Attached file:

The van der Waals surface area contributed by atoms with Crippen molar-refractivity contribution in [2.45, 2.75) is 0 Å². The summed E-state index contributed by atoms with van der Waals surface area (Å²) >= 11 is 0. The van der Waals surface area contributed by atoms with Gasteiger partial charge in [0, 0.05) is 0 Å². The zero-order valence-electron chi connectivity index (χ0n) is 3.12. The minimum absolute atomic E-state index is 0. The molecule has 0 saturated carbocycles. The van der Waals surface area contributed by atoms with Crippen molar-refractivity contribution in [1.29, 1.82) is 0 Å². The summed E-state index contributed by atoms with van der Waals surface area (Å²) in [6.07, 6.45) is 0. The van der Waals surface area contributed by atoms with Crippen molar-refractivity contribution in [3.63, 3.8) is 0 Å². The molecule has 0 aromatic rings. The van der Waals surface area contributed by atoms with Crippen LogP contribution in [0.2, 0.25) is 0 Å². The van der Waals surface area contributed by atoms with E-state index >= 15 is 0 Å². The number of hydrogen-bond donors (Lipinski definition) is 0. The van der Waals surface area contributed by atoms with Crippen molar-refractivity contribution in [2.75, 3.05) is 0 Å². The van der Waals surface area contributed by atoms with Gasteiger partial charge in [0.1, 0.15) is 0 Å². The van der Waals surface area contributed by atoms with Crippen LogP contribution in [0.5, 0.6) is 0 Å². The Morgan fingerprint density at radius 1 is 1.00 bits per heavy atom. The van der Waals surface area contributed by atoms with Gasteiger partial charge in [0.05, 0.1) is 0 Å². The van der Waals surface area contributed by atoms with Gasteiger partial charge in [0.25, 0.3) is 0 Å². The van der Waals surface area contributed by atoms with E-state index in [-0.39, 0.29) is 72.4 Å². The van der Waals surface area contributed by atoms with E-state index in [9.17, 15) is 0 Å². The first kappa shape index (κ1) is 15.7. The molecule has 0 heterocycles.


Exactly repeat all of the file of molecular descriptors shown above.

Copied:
The van der Waals surface area contributed by atoms with Crippen molar-refractivity contribution in [2.45, 2.75) is 0 Å². The summed E-state index contributed by atoms with van der Waals surface area (Å²) >= 11 is 0. The van der Waals surface area contributed by atoms with Gasteiger partial charge in [0, 0.05) is 0 Å². The zero-order valence-electron chi connectivity index (χ0n) is 3.12. The minimum absolute atomic E-state index is 0. The molecule has 0 saturated carbocycles. The van der Waals surface area contributed by atoms with Crippen molar-refractivity contribution in [1.29, 1.82) is 0 Å². The summed E-state index contributed by atoms with van der Waals surface area (Å²) in [6.07, 6.45) is 0. The van der Waals surface area contributed by atoms with Crippen molar-refractivity contribution in [3.63, 3.8) is 0 Å². The molecule has 0 aromatic rings. The van der Waals surface area contributed by atoms with Crippen LogP contribution in [0.2, 0.25) is 0 Å². The van der Waals surface area contributed by atoms with E-state index >= 15 is 0 Å². The number of hydrogen-bond donors (Lipinski definition) is 0. The van der Waals surface area contributed by atoms with Crippen molar-refractivity contribution in [2.75, 3.05) is 0 Å². The van der Waals surface area contributed by atoms with Gasteiger partial charge in [0.1, 0.15) is 0 Å². The van der Waals surface area contributed by atoms with Crippen LogP contribution in [0.5, 0.6) is 0 Å². The Morgan fingerprint density at radius 1 is 1.00 bits per heavy atom. The van der Waals surface area contributed by atoms with Gasteiger partial charge in [0.05, 0.1) is 0 Å². The van der Waals surface area contributed by atoms with Gasteiger partial charge in [0.25, 0.3) is 0 Å². The van der Waals surface area contributed by atoms with E-state index in [-0.39, 0.29) is 72.4 Å². The van der Waals surface area contributed by atoms with E-state index in [9.17, 15) is 0 Å². The first kappa shape index (κ1) is 15.7. The molecule has 0 heterocycles.